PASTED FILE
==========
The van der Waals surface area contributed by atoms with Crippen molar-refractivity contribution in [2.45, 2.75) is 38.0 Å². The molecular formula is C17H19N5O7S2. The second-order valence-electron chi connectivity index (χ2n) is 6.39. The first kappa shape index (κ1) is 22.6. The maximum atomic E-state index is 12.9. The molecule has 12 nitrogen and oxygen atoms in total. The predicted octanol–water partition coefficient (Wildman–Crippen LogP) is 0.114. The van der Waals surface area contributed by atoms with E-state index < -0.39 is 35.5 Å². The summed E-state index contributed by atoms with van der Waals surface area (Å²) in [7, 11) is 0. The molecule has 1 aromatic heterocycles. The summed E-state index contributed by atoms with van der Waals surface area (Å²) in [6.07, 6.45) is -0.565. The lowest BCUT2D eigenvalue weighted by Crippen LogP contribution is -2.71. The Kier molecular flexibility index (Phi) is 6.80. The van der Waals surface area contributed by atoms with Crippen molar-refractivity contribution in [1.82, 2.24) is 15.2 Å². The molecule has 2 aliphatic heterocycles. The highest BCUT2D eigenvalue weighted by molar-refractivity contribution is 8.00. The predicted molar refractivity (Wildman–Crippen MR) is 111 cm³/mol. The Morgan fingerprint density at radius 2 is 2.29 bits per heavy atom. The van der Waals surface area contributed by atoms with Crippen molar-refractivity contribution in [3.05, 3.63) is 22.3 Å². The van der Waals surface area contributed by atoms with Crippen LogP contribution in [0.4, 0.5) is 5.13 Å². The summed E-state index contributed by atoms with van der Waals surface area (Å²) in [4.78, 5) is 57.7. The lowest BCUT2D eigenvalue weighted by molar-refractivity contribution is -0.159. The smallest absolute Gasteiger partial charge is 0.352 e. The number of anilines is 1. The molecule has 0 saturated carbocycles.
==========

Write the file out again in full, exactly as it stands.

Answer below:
The van der Waals surface area contributed by atoms with Crippen molar-refractivity contribution in [2.45, 2.75) is 38.0 Å². The molecular formula is C17H19N5O7S2. The second-order valence-electron chi connectivity index (χ2n) is 6.39. The first kappa shape index (κ1) is 22.6. The maximum atomic E-state index is 12.9. The molecule has 12 nitrogen and oxygen atoms in total. The predicted octanol–water partition coefficient (Wildman–Crippen LogP) is 0.114. The van der Waals surface area contributed by atoms with E-state index < -0.39 is 35.5 Å². The summed E-state index contributed by atoms with van der Waals surface area (Å²) in [7, 11) is 0. The molecule has 1 aromatic heterocycles. The summed E-state index contributed by atoms with van der Waals surface area (Å²) in [6.07, 6.45) is -0.565. The lowest BCUT2D eigenvalue weighted by Crippen LogP contribution is -2.71. The Kier molecular flexibility index (Phi) is 6.80. The van der Waals surface area contributed by atoms with Crippen molar-refractivity contribution in [1.82, 2.24) is 15.2 Å². The molecule has 2 aliphatic heterocycles. The highest BCUT2D eigenvalue weighted by molar-refractivity contribution is 8.00. The predicted molar refractivity (Wildman–Crippen MR) is 111 cm³/mol. The Morgan fingerprint density at radius 2 is 2.29 bits per heavy atom. The van der Waals surface area contributed by atoms with Crippen molar-refractivity contribution in [3.05, 3.63) is 22.3 Å². The van der Waals surface area contributed by atoms with Crippen LogP contribution in [0.4, 0.5) is 5.13 Å². The summed E-state index contributed by atoms with van der Waals surface area (Å²) in [4.78, 5) is 57.7. The lowest BCUT2D eigenvalue weighted by molar-refractivity contribution is -0.159. The smallest absolute Gasteiger partial charge is 0.352 e. The number of anilines is 1. The molecule has 0 saturated carbocycles.